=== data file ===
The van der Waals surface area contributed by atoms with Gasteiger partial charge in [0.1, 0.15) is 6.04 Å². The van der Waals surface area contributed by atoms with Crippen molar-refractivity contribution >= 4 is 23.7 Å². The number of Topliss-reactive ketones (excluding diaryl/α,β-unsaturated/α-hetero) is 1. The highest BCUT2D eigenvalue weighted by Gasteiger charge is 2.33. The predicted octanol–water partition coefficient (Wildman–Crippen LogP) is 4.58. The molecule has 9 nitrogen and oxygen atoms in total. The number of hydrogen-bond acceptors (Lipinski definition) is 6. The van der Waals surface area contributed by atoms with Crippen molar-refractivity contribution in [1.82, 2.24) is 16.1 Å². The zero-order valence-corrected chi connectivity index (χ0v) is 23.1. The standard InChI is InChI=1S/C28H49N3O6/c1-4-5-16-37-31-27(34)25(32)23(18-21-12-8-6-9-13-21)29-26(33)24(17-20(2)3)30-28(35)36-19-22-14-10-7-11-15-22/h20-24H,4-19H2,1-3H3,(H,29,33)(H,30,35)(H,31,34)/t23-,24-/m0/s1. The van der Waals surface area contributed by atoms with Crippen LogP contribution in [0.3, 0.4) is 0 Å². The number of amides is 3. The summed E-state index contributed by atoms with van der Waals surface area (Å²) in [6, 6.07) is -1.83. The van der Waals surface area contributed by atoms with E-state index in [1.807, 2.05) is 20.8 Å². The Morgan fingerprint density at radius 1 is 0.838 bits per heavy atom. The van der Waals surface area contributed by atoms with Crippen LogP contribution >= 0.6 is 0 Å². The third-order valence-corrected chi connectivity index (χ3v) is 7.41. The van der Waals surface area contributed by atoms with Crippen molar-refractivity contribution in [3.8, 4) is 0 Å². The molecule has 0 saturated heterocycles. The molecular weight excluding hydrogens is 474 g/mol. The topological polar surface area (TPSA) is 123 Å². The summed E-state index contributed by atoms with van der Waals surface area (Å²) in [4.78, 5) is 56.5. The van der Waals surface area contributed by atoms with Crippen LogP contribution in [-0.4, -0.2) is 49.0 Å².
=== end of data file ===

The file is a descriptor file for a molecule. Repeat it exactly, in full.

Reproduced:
The van der Waals surface area contributed by atoms with Gasteiger partial charge in [0.1, 0.15) is 6.04 Å². The van der Waals surface area contributed by atoms with Crippen molar-refractivity contribution >= 4 is 23.7 Å². The number of Topliss-reactive ketones (excluding diaryl/α,β-unsaturated/α-hetero) is 1. The highest BCUT2D eigenvalue weighted by Gasteiger charge is 2.33. The predicted octanol–water partition coefficient (Wildman–Crippen LogP) is 4.58. The molecule has 9 nitrogen and oxygen atoms in total. The number of hydrogen-bond acceptors (Lipinski definition) is 6. The van der Waals surface area contributed by atoms with Crippen molar-refractivity contribution in [1.82, 2.24) is 16.1 Å². The zero-order valence-corrected chi connectivity index (χ0v) is 23.1. The standard InChI is InChI=1S/C28H49N3O6/c1-4-5-16-37-31-27(34)25(32)23(18-21-12-8-6-9-13-21)29-26(33)24(17-20(2)3)30-28(35)36-19-22-14-10-7-11-15-22/h20-24H,4-19H2,1-3H3,(H,29,33)(H,30,35)(H,31,34)/t23-,24-/m0/s1. The van der Waals surface area contributed by atoms with Crippen LogP contribution in [0.3, 0.4) is 0 Å². The number of amides is 3. The summed E-state index contributed by atoms with van der Waals surface area (Å²) in [6, 6.07) is -1.83. The van der Waals surface area contributed by atoms with E-state index in [1.807, 2.05) is 20.8 Å². The Morgan fingerprint density at radius 1 is 0.838 bits per heavy atom. The van der Waals surface area contributed by atoms with Crippen LogP contribution >= 0.6 is 0 Å². The third-order valence-corrected chi connectivity index (χ3v) is 7.41. The van der Waals surface area contributed by atoms with Crippen molar-refractivity contribution in [3.8, 4) is 0 Å². The molecule has 0 saturated heterocycles. The molecular weight excluding hydrogens is 474 g/mol. The topological polar surface area (TPSA) is 123 Å². The summed E-state index contributed by atoms with van der Waals surface area (Å²) in [4.78, 5) is 56.5. The van der Waals surface area contributed by atoms with Crippen LogP contribution in [-0.4, -0.2) is 49.0 Å².